|333173|3|_||3 says:

Google officially does not compete with M$

A group of R&D staff from Google Maps viisted my Uni recently, and tehy announced, in an answer t a question from the floor that they did not try to compete with M$, but ratehr to simply do what hthey do best, better. Google will not be harmed for a long time because its revenue stream is advertising, not thier features, and google ads are so common on webistes that many people would, as thier first choice of advertinsing company, use google.

Lawrence D'Oliveiro says:

Microsoft will survive, but...

It’s worthwhile looking at the lessons of history. Nobody thought IBM could ever be knocked off its perch as king of the computing world, but it was. That’s because it was king of mainframes, and nobody thought those toylike little PCs would ever come to dominate the computing world–the idea was just laughable. Yet it happened.

In the same way, I think Microsoft is king as long as closed-source software remains dominant. As it gradually gives way to open-source, so Microsoft’s dominance will wane. Many may find the idea just as laughable as that of PCs taking over from mainframes. Yet I think there are signs of it happening already.

rahrens (profile) says:


As of just recently, Microsoft was noted as having bled cash badly in the last year, and their cash reserves are down to less than 29 billion bucks. Still a lot of money, but they dumped something like a third of their cash reserves in just a year.

I’m not saying, nor did the analyst directly, that such an occurrence means that they’re failing. It does mean that those of you that are saying that they can exist on those cash reserves for years or decades better think again. Microsoft is BIG, and a big company can bleed cash very quickly once things do start going south.

The point of this article isn’t that the recent discussions are necessarily wrong saying that Microsoft is in trouble, but that instead of just repeating that mantra, we should move the discussion on to the next level.

What is that next level?

Perhaps what will Microsoft do to counter the forces that are causing it to lose market share? WILL it do anything to counter that? CAN it?

Instead of actually trying to compete in the same old way, will new management (after Gates) try reorganizing itself? Perhaps will MS try to dump unprofitable parts of itself? Diversification is the best defense against losing out in a primary market. If its not really that primary to your revenue stream any more, then you don’t lose so big.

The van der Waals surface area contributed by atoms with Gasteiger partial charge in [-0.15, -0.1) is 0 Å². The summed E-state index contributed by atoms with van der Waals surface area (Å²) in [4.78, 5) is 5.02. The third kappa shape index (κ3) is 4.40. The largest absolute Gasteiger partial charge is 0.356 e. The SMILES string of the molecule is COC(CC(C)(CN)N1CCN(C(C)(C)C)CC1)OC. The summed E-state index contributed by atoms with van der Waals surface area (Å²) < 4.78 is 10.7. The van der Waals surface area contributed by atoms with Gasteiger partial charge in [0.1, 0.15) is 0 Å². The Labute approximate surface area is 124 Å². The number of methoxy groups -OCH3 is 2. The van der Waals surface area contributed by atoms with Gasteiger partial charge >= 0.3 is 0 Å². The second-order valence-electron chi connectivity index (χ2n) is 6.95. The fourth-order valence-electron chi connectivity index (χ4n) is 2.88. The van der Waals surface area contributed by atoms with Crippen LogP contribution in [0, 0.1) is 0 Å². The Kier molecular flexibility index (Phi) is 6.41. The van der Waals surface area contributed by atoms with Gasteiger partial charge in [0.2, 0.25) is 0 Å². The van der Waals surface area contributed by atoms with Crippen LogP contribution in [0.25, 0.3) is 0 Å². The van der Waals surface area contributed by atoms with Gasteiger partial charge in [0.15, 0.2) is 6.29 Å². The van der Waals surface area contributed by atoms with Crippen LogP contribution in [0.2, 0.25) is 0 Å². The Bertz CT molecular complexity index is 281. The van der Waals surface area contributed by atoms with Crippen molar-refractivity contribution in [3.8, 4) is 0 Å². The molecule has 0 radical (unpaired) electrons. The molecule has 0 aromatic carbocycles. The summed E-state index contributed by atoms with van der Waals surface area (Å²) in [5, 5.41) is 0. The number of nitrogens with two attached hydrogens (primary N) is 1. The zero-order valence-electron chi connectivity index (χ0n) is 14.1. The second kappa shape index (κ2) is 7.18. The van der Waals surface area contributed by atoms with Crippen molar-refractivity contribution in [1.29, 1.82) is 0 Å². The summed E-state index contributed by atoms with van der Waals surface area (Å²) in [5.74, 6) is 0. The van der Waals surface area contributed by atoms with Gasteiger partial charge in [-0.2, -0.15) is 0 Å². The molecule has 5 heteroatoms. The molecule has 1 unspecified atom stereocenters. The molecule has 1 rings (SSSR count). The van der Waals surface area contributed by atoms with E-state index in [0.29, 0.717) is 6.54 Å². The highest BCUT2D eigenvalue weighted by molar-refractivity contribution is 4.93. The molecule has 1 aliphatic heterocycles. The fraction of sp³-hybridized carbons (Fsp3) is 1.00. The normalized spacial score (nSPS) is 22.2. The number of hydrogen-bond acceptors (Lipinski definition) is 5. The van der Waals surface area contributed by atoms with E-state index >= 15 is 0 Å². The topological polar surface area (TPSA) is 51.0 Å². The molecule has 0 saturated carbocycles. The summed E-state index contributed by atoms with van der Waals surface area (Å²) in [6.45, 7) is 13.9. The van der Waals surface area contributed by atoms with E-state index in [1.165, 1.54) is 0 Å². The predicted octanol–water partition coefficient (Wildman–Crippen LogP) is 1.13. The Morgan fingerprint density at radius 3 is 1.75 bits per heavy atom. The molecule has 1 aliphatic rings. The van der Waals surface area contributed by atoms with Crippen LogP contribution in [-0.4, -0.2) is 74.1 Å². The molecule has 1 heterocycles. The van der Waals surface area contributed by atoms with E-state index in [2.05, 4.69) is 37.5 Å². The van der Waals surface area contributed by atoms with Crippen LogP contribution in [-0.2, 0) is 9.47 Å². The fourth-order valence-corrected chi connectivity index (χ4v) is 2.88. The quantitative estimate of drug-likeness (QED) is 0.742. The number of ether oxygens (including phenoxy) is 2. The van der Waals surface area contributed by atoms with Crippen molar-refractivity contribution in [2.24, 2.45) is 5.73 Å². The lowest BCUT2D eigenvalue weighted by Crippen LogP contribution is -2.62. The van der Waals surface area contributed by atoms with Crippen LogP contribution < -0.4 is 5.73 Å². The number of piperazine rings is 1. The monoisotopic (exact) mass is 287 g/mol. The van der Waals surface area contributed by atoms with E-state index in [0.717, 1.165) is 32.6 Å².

I think that’s the thrust of this article. Plenty of analysts, and others, have noted the market forces that are grinding away at Microsoft, and even a monopoly can’t fight forever. Markets change, and if the monopolist doesn’t change, it WILL lose.

So now, start the discussion.

HOW will Microsoft change. Or will it?

Starhelm says:

WINE can kill Microsoft...IF...

As noted earlier, there exists today a very strong re-enforcing cycle to maintain MS dominance in the market. Too many games and buniness apps run only on Windows for a real shift to take place, higher ed focuses on MS development products and technologies, and businesses hire MS-tech-savy graduates.

IF a WINE-like alternative were to really function, the capacity to truly port Windows apps and hardware to Linux or whatever OS, then there can be a rapid shift from the MS-only cycle. Otherwise it would have to be a gradual multi-decade change for things to shift away from this dominance.

Business says:

Get Real Folks

Look, Microsoft will be around in our lifetime. On home user aspect, there are still many MS users. However, the real place they make the most $, is in the business market. Get real folks, do you think that in medium and big business, that they use Apple servers,products? No, not as much as MS servers, OS, etc. Look around, there are a ton of exchange, server 2003, etc. out there! Using Apple products in the business field is like using a friekin toy, a skecth-a -etch if you will!!!

Pro says:


People can spout off whatever rhetoric they want about how MS sucks and Linux is great. I personally don’t understand where they are coming from.

Microsoft creates extremely full featured software that functions well. When it is found not to function, they turn around and fix it quickly. I’ve yet to see any other company release software that even comes close to the quality of a Microsoft product.

What do linux touters actually DO with your computers after you boot up? Ping each other?

Reed says:

Re: MS

“What do linux touters actually DO with your computers after you boot up? Ping each other?”

Guess you would have to try it to find out huh?

Everyone should stop thinking about Linux versus MS and start thinking of open source versus closed source. This is where the revolution is taking place. Linux happens to be a open source platform that is truly open. While that might not mean much now, in ten years when 90% of all software projects are open sourced it will mean a whole lot.

Why continue to support MS when they no longer have the best solution for the market? Industry and development will get it first (they already have) and the consumers will follow.